Milkman’s worldly sister, educated at Bryn Mawr and in France. First Corinthians shares her name with a New Testament book in which the apostle Paul seeks to mend the disagreements within the early Christian church. Like the biblical book, the character First Corinthians tries to unify people. Her passionate love affair with a yardman, Henry Porter, crosses class boundaries. Her actions prove that human beings of different backgrounds and ages can share a bond.
Another of Milkman’s sisters, also known as Lena. Lena’s submissive attitude in Macon Jr.’s home makes her one of the many submissive women who populate Song of Solomon. But her rebuke of Milkman’s selfishness demonstrates her inner strength.
The Michigan poet laureate. Graham is a liberal who writes sentimental poetry and hires First Corinthians as a maid. Graham represents the double standard of white liberals. Although they claimed to support universal human rights, liberal whites often refused to treat African-Americans as equals.
A maid and midwife who worked for the wealthy Butler family. Circe delivered Macon Jr. and Pilate. In her encounter with Milkman, Circe plays the same role as her namesake in Homer’s Odyssey, the ancient Greek account of a lost mariner’s ten-year voyage home. Just as Homer’s Circe helps Odysseus find his way back to Ithaca, Morrison’s Circe provides crucial information that reconnects Milkman with his family history. In this way, Morrison’s Circe connects Milkman’s past and future.
Milkman’s grandmother and Macon Dead I’s wife. Sing is an Indian woman also known as Singing Bird. Sing’s name commands Macon Dead I, Pilate, and Milkman to connect the missing links of their family history through Solomon’s song.
First Corinthians’s lover and a member of the Seven Days vigilante group, which murders white people. Porter’s tender love affair with First Corinthians proves that a personal connection between two human beings is stronger than differences of background and class.
An insurance agent and member of the Seven Days vigilante group. Smith’s attempt to fly off of the roof of Mercy Hospital begins the novel’s exploration of flight as a means of escape. Smith’s failure to fly contrasts with Milkman’s eventual success in escaping the confining circumstances of his life.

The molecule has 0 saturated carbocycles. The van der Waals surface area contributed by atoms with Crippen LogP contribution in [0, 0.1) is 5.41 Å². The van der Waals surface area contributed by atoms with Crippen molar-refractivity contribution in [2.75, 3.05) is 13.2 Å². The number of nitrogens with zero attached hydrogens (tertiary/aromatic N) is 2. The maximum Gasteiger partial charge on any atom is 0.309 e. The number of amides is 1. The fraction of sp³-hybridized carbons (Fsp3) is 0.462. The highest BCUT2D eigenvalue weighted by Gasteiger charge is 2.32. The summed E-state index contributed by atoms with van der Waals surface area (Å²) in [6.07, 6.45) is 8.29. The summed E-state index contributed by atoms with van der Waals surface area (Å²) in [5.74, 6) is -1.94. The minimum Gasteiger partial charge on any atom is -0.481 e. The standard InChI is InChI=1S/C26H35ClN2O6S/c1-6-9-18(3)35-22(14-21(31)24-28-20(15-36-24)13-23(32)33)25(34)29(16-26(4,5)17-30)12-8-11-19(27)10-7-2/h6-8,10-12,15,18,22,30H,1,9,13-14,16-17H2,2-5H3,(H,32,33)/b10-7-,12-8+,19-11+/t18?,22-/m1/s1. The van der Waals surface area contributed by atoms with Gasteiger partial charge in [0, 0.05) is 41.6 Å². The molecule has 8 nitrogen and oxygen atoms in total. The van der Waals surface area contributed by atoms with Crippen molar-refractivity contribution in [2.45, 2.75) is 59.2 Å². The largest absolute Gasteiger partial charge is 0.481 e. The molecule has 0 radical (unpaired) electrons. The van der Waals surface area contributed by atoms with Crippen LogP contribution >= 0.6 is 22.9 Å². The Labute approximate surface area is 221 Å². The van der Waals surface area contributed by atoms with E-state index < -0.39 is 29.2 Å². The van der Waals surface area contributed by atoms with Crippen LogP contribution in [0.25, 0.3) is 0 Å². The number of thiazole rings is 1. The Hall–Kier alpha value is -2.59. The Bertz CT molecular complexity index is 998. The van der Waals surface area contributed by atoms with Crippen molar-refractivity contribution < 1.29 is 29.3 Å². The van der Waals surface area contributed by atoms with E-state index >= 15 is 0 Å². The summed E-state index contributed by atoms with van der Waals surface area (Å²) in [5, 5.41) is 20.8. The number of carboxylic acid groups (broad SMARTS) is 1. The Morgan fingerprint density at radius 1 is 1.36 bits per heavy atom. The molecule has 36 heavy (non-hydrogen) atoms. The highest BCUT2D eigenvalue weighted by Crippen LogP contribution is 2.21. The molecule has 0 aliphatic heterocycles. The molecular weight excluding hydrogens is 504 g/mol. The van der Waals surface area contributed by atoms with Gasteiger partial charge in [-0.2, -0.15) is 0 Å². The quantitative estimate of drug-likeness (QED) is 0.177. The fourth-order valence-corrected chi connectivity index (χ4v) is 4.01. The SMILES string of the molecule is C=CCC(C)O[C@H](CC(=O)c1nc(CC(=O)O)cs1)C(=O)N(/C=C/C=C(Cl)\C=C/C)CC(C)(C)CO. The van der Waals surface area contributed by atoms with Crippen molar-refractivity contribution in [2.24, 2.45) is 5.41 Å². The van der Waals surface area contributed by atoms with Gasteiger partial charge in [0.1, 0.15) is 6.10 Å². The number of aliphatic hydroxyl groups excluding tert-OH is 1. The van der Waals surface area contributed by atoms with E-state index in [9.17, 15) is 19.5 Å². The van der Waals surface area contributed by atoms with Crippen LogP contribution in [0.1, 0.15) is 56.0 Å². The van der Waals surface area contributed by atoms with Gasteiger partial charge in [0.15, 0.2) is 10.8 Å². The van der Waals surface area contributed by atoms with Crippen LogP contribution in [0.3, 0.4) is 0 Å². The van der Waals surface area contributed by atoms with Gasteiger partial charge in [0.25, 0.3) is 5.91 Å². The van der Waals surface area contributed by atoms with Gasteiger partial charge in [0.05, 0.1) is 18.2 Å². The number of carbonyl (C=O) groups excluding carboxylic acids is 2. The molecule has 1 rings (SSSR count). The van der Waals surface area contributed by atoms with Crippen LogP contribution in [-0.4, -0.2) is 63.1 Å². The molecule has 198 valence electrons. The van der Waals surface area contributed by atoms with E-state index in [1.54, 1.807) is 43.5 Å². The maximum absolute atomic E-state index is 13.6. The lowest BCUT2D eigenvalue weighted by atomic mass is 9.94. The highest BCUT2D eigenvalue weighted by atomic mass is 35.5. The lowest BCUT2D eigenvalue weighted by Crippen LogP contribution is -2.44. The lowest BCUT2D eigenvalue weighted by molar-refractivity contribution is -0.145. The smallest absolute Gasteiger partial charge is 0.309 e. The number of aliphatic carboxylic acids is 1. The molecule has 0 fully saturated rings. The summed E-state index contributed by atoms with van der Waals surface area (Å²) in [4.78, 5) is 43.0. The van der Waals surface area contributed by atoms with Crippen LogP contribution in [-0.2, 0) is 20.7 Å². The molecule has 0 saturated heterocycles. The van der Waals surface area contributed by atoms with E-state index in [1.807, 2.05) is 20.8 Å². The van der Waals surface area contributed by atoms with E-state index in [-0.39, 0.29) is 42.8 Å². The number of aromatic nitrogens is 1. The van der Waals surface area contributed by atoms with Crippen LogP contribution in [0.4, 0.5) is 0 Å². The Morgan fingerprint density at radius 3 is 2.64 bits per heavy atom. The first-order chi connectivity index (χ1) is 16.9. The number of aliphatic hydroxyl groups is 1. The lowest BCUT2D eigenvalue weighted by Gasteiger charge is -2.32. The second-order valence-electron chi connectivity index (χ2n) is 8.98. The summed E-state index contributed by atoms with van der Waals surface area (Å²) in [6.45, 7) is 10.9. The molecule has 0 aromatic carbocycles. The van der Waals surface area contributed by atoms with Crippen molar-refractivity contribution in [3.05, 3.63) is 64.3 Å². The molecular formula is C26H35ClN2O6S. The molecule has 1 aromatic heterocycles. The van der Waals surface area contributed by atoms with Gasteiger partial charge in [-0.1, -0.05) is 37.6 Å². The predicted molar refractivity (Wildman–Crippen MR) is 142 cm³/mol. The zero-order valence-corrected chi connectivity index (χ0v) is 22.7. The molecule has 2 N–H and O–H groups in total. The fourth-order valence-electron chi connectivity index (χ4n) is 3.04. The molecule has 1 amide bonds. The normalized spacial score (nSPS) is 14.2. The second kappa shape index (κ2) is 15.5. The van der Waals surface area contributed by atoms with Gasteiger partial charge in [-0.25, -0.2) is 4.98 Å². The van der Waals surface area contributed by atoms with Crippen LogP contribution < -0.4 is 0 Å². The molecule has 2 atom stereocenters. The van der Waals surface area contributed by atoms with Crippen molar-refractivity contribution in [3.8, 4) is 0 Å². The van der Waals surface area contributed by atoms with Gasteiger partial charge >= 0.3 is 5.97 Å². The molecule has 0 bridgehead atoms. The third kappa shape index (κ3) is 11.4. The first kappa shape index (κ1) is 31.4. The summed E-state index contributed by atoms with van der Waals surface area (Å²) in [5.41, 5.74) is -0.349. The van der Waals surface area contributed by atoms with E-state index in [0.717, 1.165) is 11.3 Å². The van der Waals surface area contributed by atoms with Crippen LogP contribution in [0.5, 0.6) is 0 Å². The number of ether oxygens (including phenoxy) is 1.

A janitor employed by Macon Jr. Freddie is the town gossip. Freddie spreads rumors through the town, illustrating how information was often disseminated within African-American communities. Freddie coins the nickname “Milkman” for Ruth’s son, showing that original names are often forgotten and replaced.
Milkman’s great-grandfather, who supposedly flew back to Africa but dropped his son Jake shortly after taking off. Solomon’s flight is a physical demonstration of the liberation that is felt when a person escapes confining circumstances. However, Solomon’s crying wife, Ryna, and traumatized children show that escape has negative consequences as well.
Milkman’s great-grandmother and Solomon’s wife. When Solomon abandons her, Ryna goes mad. According to legend, her cries can still be heard.
A prostitute with whom Milkman has a brief affair. Unlike Milkman’s affairs with other women, especially Hagar, his relationship with Sweet is mutually respectful and entirely reciprocal. His interactions with her demonstrate that the most gratifying relationships in the novel are those in which both partners treat each other as equals.